2. Last year, we started the process of shelving our fiction by genre. So far, it is working out very well. We have sections for: Historical Fiction/War, Classics, Mystery/Suspense/Horror, Science Fiction/Fantasy, Sports, Graphic Novels, Story Collections, and General Fiction. We are hoping to expand this to include sections for Romance and Teen Issues this year.

    We often have teachers who require their students to read a book within a certain genre (generally classics or historical fiction). With the genre categories, it is so easy to just point these students to that section, rather than having to search through the entire fiction collection to find a book that will fit the requirements and interest the student.

    At this point, we are still struggling with how to catalog these books in the computer, though. We put genre stickers on the spines, and shelve them based on the sticker, but there is no way to tell in the catalog which genre they are. This can get pretty confusing for the students who aren’t familiar with the categories, and even for us if we forget which genre we put a particular book in, so that is something we are trying to figure out how to correct.

    Our non-fiction collection is sorted in the traditional manner, except that we have a separate section for Memoirs because they have become very popular in our library. Most of our non-fiction graphic titles fall into the Memoirs category.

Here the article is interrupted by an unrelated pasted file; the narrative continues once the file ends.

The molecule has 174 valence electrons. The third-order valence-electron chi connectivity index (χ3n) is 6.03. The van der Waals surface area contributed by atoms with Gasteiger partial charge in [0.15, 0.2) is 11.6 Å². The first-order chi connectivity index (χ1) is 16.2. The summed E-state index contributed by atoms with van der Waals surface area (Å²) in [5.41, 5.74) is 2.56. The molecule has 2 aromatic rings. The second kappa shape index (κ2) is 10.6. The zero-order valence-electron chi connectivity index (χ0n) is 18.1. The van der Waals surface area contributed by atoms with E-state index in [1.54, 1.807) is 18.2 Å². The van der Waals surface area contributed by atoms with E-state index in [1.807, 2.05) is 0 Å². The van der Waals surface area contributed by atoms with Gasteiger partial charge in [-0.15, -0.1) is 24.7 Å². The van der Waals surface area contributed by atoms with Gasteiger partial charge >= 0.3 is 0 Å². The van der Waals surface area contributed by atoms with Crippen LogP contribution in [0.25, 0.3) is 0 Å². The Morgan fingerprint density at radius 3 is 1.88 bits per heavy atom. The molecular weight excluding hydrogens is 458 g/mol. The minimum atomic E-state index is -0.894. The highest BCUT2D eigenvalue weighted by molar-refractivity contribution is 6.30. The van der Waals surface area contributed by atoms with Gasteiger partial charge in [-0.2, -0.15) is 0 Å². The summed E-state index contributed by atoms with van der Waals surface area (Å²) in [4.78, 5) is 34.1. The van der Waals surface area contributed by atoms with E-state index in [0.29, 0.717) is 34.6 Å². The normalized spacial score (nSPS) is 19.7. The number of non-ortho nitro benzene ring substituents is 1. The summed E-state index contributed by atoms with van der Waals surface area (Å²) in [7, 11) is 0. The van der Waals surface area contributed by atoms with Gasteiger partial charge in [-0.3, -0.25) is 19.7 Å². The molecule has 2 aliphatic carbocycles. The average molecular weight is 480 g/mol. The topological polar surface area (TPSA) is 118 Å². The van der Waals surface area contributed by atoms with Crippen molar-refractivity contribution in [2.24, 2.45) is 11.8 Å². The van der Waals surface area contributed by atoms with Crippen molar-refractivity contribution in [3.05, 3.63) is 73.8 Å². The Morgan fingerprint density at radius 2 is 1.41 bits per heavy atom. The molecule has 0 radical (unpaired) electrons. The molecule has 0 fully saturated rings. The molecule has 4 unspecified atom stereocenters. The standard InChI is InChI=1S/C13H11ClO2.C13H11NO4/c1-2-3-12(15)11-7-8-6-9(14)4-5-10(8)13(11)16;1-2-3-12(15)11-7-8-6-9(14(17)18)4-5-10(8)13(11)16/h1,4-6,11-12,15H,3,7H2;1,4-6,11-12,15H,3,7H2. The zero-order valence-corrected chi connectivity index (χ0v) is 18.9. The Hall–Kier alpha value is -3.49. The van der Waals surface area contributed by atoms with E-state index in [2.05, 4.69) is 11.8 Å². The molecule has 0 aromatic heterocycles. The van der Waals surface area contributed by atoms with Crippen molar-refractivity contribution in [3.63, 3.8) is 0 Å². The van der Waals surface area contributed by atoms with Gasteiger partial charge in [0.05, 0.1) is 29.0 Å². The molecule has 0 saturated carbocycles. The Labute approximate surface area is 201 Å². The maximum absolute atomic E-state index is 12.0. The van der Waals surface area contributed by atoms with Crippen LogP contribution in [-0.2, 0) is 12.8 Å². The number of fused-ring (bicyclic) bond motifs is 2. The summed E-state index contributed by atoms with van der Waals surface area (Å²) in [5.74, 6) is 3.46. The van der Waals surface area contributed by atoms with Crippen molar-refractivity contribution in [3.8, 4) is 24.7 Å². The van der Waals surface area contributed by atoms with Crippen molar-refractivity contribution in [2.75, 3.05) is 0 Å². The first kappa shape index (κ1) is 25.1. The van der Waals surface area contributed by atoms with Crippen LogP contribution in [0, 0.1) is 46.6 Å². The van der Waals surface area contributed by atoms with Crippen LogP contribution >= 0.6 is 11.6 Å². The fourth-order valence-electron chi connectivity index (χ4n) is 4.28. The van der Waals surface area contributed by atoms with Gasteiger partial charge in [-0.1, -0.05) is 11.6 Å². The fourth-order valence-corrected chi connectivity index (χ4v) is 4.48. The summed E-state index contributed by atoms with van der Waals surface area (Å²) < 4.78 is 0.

We have signs at the end of each bookcase that tell what genres or non-fiction categories are found on that bookcase. These signs have a large graphic, the name of the section, and the call numbers if it is non-fiction. We also have these same signs posted on the shelves themselves to show the beginning of each new section. In the non-fiction shelves, the signs at the end of the bookcases are more general , while the ones on the shelves are more specific. i.e. at the end of the shelf there would be a sign for “The Arts”, and on the shelves, we would have signs for “drawing”, “painting”, “music”, “theatre”, etc.

  3. Up until recently our YA fiction area was strictly shelved by genre, and I loved it. I am a firm believer in shelving so teens can browse. We had the genre in the call #, i.e YA ROMANCE VAIL, so that helped everyone to find them on the shelf once they were located in the catalog. Unfotunately ours was the only branch to do this in our system and in the last year or so all call numbers have been regulated for consistency, which meant we lost the genre in the call #. Then we were faced with deciding how to shelve them. If we kept them by genre, then the browsers would be happy, but staff and patrons who use the catalog would have a hard time finding books. If we shelve them all the together then those who like to browse are out of luck.
    Ultimately we decided to integrate all the books by author, but we still use genre stickers. And we can also put the genre in Item Cat 1 of the records in Sirsi. Then using the power search feature, people can browse by genre if they choose, but I think staff use that feature than anyone else.